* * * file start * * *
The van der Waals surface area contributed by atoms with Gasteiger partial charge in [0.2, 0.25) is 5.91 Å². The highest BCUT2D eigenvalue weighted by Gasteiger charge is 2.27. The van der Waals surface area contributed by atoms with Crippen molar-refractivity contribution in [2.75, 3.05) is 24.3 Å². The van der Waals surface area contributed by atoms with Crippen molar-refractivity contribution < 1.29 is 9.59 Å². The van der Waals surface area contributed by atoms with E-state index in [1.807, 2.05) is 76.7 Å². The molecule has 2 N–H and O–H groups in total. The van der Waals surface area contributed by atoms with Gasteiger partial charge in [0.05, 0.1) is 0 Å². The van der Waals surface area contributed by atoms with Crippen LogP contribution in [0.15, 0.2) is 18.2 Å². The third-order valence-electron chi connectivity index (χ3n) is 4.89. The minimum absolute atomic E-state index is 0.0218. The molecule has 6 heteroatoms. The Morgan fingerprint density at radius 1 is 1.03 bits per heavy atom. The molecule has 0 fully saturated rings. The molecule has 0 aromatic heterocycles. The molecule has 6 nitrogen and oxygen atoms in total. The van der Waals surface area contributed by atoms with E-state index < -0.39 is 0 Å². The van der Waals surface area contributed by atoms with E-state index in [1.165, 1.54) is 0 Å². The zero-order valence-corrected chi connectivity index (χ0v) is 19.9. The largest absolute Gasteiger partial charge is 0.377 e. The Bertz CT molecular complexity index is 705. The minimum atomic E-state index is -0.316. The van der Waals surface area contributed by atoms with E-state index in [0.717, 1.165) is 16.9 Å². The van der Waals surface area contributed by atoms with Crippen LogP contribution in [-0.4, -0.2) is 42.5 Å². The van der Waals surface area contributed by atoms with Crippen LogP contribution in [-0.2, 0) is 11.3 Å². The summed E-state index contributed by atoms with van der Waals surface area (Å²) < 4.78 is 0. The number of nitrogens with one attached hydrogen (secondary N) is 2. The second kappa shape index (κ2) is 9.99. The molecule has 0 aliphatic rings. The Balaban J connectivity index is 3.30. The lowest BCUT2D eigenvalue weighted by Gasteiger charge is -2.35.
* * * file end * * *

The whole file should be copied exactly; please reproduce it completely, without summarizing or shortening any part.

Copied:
The van der Waals surface area contributed by atoms with Gasteiger partial charge in [0.2, 0.25) is 5.91 Å². The highest BCUT2D eigenvalue weighted by Gasteiger charge is 2.27. The van der Waals surface area contributed by atoms with Crippen molar-refractivity contribution in [2.75, 3.05) is 24.3 Å². The van der Waals surface area contributed by atoms with Crippen molar-refractivity contribution < 1.29 is 9.59 Å². The van der Waals surface area contributed by atoms with E-state index in [1.807, 2.05) is 76.7 Å². The molecule has 2 N–H and O–H groups in total. The van der Waals surface area contributed by atoms with Gasteiger partial charge in [0.05, 0.1) is 0 Å². The van der Waals surface area contributed by atoms with Crippen LogP contribution in [0.15, 0.2) is 18.2 Å². The third-order valence-electron chi connectivity index (χ3n) is 4.89. The minimum absolute atomic E-state index is 0.0218. The molecule has 6 heteroatoms. The Morgan fingerprint density at radius 1 is 1.03 bits per heavy atom. The molecule has 0 fully saturated rings. The molecule has 0 aromatic heterocycles. The molecule has 6 nitrogen and oxygen atoms in total. The van der Waals surface area contributed by atoms with E-state index < -0.39 is 0 Å². The van der Waals surface area contributed by atoms with E-state index in [1.165, 1.54) is 0 Å². The zero-order valence-corrected chi connectivity index (χ0v) is 19.9. The largest absolute Gasteiger partial charge is 0.377 e. The Bertz CT molecular complexity index is 705. The minimum atomic E-state index is -0.316. The van der Waals surface area contributed by atoms with E-state index in [0.717, 1.165) is 16.9 Å². The van der Waals surface area contributed by atoms with Crippen LogP contribution in [-0.4, -0.2) is 42.5 Å². The van der Waals surface area contributed by atoms with Crippen LogP contribution in [-0.2, 0) is 11.3 Å². The summed E-state index contributed by atoms with van der Waals surface area (Å²) < 4.78 is 0. The number of nitrogens with one attached hydrogen (secondary N) is 2. The second kappa shape index (κ2) is 9.99. The molecule has 0 aliphatic rings. The Balaban J connectivity index is 3.30. The lowest BCUT2D eigenvalue weighted by Gasteiger charge is -2.35.